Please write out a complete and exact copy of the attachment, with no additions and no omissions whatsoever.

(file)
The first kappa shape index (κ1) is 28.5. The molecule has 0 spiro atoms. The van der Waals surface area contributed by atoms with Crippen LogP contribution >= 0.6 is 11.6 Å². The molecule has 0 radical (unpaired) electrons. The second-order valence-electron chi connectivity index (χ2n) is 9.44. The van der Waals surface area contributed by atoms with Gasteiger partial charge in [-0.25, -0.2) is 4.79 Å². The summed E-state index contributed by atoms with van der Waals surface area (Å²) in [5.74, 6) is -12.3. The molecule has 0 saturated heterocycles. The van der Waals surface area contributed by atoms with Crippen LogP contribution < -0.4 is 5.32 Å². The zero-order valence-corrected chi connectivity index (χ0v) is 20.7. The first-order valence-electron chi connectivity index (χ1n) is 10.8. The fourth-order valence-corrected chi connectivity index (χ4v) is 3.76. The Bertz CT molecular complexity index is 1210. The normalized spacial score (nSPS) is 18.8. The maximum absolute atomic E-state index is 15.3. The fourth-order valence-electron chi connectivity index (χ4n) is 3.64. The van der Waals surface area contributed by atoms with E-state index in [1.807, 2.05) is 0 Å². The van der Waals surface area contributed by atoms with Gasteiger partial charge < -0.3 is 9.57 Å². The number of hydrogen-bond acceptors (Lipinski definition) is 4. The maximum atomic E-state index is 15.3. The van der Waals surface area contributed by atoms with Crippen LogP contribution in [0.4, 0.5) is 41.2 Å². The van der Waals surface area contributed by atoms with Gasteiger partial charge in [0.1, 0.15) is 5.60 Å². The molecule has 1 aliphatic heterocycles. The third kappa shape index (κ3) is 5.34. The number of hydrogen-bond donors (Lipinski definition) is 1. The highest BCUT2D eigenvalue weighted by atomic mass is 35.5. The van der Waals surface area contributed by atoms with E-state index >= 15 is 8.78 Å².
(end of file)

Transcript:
The first kappa shape index (κ1) is 28.5. The molecule has 0 spiro atoms. The van der Waals surface area contributed by atoms with Crippen LogP contribution >= 0.6 is 11.6 Å². The molecule has 0 radical (unpaired) electrons. The second-order valence-electron chi connectivity index (χ2n) is 9.44. The van der Waals surface area contributed by atoms with Gasteiger partial charge in [-0.25, -0.2) is 4.79 Å². The summed E-state index contributed by atoms with van der Waals surface area (Å²) in [5.74, 6) is -12.3. The molecule has 0 saturated heterocycles. The van der Waals surface area contributed by atoms with Crippen LogP contribution < -0.4 is 5.32 Å². The zero-order valence-corrected chi connectivity index (χ0v) is 20.7. The first-order valence-electron chi connectivity index (χ1n) is 10.8. The fourth-order valence-corrected chi connectivity index (χ4v) is 3.76. The Bertz CT molecular complexity index is 1210. The normalized spacial score (nSPS) is 18.8. The maximum absolute atomic E-state index is 15.3. The fourth-order valence-electron chi connectivity index (χ4n) is 3.64. The van der Waals surface area contributed by atoms with E-state index in [1.807, 2.05) is 0 Å². The van der Waals surface area contributed by atoms with Gasteiger partial charge < -0.3 is 9.57 Å². The number of hydrogen-bond acceptors (Lipinski definition) is 4. The maximum atomic E-state index is 15.3. The van der Waals surface area contributed by atoms with Crippen LogP contribution in [0.4, 0.5) is 41.2 Å². The van der Waals surface area contributed by atoms with Gasteiger partial charge in [0.1, 0.15) is 5.60 Å². The molecule has 1 aliphatic heterocycles. The third kappa shape index (κ3) is 5.34. The number of hydrogen-bond donors (Lipinski definition) is 1. The highest BCUT2D eigenvalue weighted by atomic mass is 35.5. The van der Waals surface area contributed by atoms with E-state index >= 15 is 8.78 Å².